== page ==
Further to an international workshop on environmental effects of electric, magnetic and electromagnetic fields on flora and fauna, Germany’s Office for Radiation Protection (BfS) says that “there is still a considerable need for research”.
The BfS’s press release says the findings of the workshop are particularly important in light of the ongoing expansion of electricity grids and the introduction of 5G. Although the BfS reported “Overall, the studies presented in the workshop support the current state of knowledge that there is no evidence of harmful effects on plants or animals caused by high-frequency electromagnetic fields below the applicable limit values”, it added that “there are isolated indications that radiofrequency fields may influence insects. In a field study, for example, changes in the frequency and biodiversity of pollinators near base stations were observed”.
The BfS went on to say “it is conceivable that the higher frequencies that may be used in a few years’ time could increase the energy absorption of insects”. Plants could also be affected. Although the BfS cautions that the results here were partly contradictory, it reported “under laboratory conditions, high-frequency fields can trigger a stress reaction and influence growth” (SSMA emphases).
The Australian Radiation Protection and Nuclear Safety Agency (ARPANSA) had a representative at the international workshop. Dr Ken Karipidis, ARPANSA’s Assistant Director of Assessment and Advice, attended.
Dr Karipidis, however, appears to have come back with a somewhat different take-home message. ARPANSA’s write-up of the workshop says “Studies that have been conducted in the natural environment generally report little or no evidence of impact on plants or animals”. No coverage is given to the studies that do show effects.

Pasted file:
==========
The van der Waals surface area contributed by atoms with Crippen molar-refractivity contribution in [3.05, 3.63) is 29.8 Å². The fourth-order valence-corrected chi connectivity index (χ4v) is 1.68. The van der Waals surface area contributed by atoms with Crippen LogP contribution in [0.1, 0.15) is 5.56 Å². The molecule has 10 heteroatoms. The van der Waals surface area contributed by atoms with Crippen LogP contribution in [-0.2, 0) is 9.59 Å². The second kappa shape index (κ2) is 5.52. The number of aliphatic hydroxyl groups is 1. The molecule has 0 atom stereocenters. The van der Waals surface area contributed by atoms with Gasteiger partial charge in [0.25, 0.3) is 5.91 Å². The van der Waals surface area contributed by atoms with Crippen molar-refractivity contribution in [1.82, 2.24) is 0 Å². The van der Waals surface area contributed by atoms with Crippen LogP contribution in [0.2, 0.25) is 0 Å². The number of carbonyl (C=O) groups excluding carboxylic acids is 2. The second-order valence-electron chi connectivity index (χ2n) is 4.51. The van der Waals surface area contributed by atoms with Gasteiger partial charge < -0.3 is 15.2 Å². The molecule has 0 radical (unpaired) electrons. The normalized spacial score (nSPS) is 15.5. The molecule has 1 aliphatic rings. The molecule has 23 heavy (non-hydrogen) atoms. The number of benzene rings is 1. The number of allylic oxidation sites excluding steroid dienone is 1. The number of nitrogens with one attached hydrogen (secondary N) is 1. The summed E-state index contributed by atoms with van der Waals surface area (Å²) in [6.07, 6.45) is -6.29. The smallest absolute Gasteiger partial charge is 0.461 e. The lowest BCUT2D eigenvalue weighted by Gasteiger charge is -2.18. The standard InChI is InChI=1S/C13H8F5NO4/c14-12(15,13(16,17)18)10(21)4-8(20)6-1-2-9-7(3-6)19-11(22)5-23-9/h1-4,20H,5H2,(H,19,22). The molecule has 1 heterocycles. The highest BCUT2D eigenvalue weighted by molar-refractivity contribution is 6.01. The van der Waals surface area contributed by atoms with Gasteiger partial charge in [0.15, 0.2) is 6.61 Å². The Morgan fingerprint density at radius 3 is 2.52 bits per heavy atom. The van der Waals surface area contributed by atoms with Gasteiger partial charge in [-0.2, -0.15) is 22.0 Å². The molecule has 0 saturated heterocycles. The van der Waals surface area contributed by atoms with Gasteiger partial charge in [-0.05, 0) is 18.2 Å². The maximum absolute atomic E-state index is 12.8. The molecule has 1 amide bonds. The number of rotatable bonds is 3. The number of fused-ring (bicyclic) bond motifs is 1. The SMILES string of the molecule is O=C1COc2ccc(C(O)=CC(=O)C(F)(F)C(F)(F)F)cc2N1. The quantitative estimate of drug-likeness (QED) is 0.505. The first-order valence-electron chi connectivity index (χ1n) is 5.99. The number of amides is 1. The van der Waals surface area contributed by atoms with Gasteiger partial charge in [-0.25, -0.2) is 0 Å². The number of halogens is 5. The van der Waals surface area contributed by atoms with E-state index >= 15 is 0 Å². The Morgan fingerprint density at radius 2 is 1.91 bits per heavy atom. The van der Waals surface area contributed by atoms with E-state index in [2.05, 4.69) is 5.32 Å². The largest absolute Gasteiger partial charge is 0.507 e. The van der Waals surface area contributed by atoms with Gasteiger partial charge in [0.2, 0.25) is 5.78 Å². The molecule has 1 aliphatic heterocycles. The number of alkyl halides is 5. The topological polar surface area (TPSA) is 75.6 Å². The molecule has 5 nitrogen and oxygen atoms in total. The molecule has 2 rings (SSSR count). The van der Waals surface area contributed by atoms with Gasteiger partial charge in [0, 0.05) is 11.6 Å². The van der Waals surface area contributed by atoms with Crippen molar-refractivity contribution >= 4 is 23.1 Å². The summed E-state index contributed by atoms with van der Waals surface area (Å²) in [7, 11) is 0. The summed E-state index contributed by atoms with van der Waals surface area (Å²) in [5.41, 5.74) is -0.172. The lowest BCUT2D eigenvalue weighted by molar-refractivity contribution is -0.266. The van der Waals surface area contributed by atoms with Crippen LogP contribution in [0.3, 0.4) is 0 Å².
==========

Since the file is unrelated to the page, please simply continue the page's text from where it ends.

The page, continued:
As pointed out by Attorney-at-law Christian Jensen in this post, research that shows effects is “inherently of much greater significance than examinations which have been incapable of identifying a damage or risk thereof, since the latter group does not in itself exclude the possibility that there exist real damage or risks”.
SSMA wonders if Dr Karipidis attended the international workshop session titled “Radiofrequency radiation injures trees around mobile phone base stations“, presented by Dr Cornelia Waldmann-Selsam. The paper of the same title found “a high level of damage to trees in the vicinity of phone masts”. Two pictorial examples from the study are available here. An overview of the data from the study is available here.
ARPANSA’s report on the workshop concludes that “ARPANSA will continue to evaluate relevant research as it becomes available, working with international counterparts to ensure ongoing review of scientific evidence related to radiation and both public and environmental health”. This statement is hardly reassuring, given its past performance.